PARIS • Hundreds of motorcycles roared down the Champs-Elysees and crowds sang in unison as tens of thousands of fans of French rock star Johnny Hallyday lined the streets of Paris last Saturday for his funeral procession.
The fans gathered under vivid blue skies and in the blistering cold to bear witness to the singer, some holding pictures or homemade signs, some crying.
Many had arrived from around the country in the early morning to secure a spot along Paris’ most famous avenue, hoping to catch a glimpse of the hearse carrying Hallyday’s coffin.
In a tribute befitting a man who sold more than 100 million records and filled stadiums around the country and beyond in a career that spanned nearly 60 years, the day was both giant in scale and intimate in sentiment.
Mourning fans described to French television and radio networks their personal connections to the star.
“We lost someone; it’s family,” a choked-up fan identified only as Manu told the BFM-TV news channel as his 13-year-old daughter, Antonia, cried by his side.
“She was brought up with Johnny. She named her first comfort toy Marie,” referring to one of Hallyday’s hits.
The proceedings were broadcast live on several television channels, the culmination of days of breathless coverage by the French news media that started early last Wednesday, when news broke that Hallyday had died at 74 of lung cancer.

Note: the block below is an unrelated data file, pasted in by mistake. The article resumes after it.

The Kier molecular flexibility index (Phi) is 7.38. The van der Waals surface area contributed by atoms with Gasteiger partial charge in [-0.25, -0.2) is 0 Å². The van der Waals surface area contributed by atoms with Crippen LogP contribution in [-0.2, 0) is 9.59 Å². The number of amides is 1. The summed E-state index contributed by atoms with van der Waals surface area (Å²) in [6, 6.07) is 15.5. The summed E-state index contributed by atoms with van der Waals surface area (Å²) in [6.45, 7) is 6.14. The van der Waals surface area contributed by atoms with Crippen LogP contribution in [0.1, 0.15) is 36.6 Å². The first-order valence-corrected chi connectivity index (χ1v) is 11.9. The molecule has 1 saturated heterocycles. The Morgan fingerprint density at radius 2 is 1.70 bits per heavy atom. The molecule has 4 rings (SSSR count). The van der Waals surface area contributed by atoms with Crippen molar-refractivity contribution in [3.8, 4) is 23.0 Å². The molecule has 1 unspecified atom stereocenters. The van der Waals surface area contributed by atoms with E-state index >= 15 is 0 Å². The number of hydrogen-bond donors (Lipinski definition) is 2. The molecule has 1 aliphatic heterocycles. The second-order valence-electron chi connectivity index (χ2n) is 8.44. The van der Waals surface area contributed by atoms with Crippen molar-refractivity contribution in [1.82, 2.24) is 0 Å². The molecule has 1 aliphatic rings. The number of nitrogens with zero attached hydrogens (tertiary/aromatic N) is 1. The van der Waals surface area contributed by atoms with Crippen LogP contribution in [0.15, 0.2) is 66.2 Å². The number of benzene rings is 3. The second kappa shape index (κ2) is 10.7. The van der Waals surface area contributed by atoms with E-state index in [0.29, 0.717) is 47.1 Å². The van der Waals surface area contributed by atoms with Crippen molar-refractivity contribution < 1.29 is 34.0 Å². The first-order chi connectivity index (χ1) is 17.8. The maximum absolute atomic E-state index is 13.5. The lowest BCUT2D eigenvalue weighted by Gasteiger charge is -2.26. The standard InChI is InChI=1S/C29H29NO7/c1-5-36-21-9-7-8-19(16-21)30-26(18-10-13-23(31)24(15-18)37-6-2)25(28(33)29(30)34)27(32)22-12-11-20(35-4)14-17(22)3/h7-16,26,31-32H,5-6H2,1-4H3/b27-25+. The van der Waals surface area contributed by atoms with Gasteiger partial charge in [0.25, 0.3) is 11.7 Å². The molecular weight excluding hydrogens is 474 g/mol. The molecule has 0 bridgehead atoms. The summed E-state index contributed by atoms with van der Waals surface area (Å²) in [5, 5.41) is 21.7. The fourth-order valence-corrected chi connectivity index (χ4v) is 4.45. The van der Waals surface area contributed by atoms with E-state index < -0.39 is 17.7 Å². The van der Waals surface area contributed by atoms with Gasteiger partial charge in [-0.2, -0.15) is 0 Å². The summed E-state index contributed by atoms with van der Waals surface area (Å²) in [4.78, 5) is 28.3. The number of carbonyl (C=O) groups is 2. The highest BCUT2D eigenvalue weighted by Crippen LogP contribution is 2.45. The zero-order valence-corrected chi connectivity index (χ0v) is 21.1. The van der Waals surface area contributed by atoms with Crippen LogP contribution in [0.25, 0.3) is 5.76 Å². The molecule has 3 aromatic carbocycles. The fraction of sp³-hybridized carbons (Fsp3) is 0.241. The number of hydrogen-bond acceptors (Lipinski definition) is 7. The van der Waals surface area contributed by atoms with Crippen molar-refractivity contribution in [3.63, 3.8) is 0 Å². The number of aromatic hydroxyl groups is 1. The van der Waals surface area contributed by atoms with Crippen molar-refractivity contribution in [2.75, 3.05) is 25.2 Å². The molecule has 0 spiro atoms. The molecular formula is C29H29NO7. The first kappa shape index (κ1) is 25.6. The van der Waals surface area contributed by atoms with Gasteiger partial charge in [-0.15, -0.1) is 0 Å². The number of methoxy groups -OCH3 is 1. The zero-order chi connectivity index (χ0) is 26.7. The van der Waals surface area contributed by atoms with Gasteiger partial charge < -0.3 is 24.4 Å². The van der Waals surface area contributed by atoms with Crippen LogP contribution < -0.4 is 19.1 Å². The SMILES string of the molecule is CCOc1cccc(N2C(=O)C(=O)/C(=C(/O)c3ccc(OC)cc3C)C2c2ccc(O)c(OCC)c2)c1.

The procession started at the Mont-Valerien funeral parlour in Nanterre, a suburb west of Paris, and made its way to the Arc de Triomphe, where it was joined by about 700 motorcyclists. Hallyday had loved cars and motorbikes and collected them.
The procession then made its way past the crowds on the Champs-Elysees to the Place de la Concorde, before reaching the Place de la Madeleine, where musicians who had worked or collaborated with Hallyday had gathered last Saturday morning to play some of his greatest hits to fans there.
The crowd first went silent and then cheered with calls of “Johnny!” when the hearse reached and slowly made its way across the square, while Hallyday’s wife, Laeticia, and their two adopted daughters, Jade, 13, and Joy, nine, walked in tow.
Hallyday’s older children, singer David Hallyday and actress Laura Smet, waited on the steps of the Madeleine church to receive the coffin. (David was born to pop singer Sylvia Vartan, Hallyday’s first wife; Smet was born to actress Nathalie Baye, a former companion.)
A giant black and white portrait of Hallyday had been set up in front of the church, where his funeral was held and attended by dozens of famous singers, actors and top government officials, including President Emmanuel Macron and two of his predecessors, socialist Francois Hollande and conservative Nicolas Sarkozy.
“You had to be here for Johnny because from the beginning, Johnny was there for you,” Mr Macron said from the steps of the Madeleine church before the funeral.
“In each of your lives, there was that moment where one of his songs expressed what you had in your hearts, what we had in our hearts.”
Mr Macron said that Hallyday, who managed the “highly improbable” feat of taking an Anglo-Saxon name and enthralling French audiences with his personal blend of American blues and rock ’n’ roll, was “much more than a singer”.
“He was part of ourselves, he was part of France,” Mr Macron added.
Last Friday night, the words “Merci Johnny” were projected onto the Eiffel Tower, where the rock star attracted hundreds of thousands of concertgoers in 2000 and again in 2009.
He will be buried today on Saint Barthelemy, the French Caribbean island that was recently battered by Hurricane Irma and where he owned a villa.